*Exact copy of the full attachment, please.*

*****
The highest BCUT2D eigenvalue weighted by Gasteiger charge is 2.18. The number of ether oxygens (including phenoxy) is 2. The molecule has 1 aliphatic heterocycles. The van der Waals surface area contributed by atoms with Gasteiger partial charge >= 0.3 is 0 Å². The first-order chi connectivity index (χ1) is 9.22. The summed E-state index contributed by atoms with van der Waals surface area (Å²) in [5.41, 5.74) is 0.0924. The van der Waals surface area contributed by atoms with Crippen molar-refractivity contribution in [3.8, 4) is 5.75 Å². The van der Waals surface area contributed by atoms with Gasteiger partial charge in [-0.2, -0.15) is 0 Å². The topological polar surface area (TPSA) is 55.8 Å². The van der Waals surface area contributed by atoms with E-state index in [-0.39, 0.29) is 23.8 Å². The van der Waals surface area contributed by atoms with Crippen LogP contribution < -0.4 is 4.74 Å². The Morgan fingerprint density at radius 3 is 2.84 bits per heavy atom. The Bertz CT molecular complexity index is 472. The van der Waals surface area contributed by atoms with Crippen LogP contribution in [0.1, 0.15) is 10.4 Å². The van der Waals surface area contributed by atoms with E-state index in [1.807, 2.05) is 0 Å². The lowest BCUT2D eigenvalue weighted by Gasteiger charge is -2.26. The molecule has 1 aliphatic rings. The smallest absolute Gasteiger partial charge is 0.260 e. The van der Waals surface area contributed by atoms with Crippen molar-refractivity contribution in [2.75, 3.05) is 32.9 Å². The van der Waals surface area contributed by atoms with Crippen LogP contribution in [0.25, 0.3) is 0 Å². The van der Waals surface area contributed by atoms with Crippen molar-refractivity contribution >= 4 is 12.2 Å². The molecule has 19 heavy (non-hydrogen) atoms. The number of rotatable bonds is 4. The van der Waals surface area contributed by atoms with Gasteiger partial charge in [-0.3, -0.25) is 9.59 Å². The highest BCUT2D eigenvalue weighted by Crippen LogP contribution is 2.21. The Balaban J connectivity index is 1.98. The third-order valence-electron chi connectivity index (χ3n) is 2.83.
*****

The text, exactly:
The highest BCUT2D eigenvalue weighted by Gasteiger charge is 2.18. The number of ether oxygens (including phenoxy) is 2. The molecule has 1 aliphatic heterocycles. The van der Waals surface area contributed by atoms with Gasteiger partial charge >= 0.3 is 0 Å². The first-order chi connectivity index (χ1) is 9.22. The summed E-state index contributed by atoms with van der Waals surface area (Å²) in [5.41, 5.74) is 0.0924. The van der Waals surface area contributed by atoms with Crippen molar-refractivity contribution in [3.8, 4) is 5.75 Å². The van der Waals surface area contributed by atoms with Gasteiger partial charge in [-0.2, -0.15) is 0 Å². The topological polar surface area (TPSA) is 55.8 Å². The van der Waals surface area contributed by atoms with E-state index in [-0.39, 0.29) is 23.8 Å². The van der Waals surface area contributed by atoms with Crippen LogP contribution < -0.4 is 4.74 Å². The Morgan fingerprint density at radius 3 is 2.84 bits per heavy atom. The Bertz CT molecular complexity index is 472. The van der Waals surface area contributed by atoms with Crippen LogP contribution in [0.1, 0.15) is 10.4 Å². The van der Waals surface area contributed by atoms with E-state index in [1.807, 2.05) is 0 Å². The lowest BCUT2D eigenvalue weighted by Gasteiger charge is -2.26. The molecule has 1 aliphatic rings. The smallest absolute Gasteiger partial charge is 0.260 e. The van der Waals surface area contributed by atoms with Crippen molar-refractivity contribution in [2.75, 3.05) is 32.9 Å². The van der Waals surface area contributed by atoms with Crippen LogP contribution in [0.25, 0.3) is 0 Å². The van der Waals surface area contributed by atoms with Crippen molar-refractivity contribution >= 4 is 12.2 Å². The molecule has 19 heavy (non-hydrogen) atoms. The number of rotatable bonds is 4. The van der Waals surface area contributed by atoms with Gasteiger partial charge in [-0.3, -0.25) is 9.59 Å². The highest BCUT2D eigenvalue weighted by Crippen LogP contribution is 2.21. The Balaban J connectivity index is 1.98. The third-order valence-electron chi connectivity index (χ3n) is 2.83.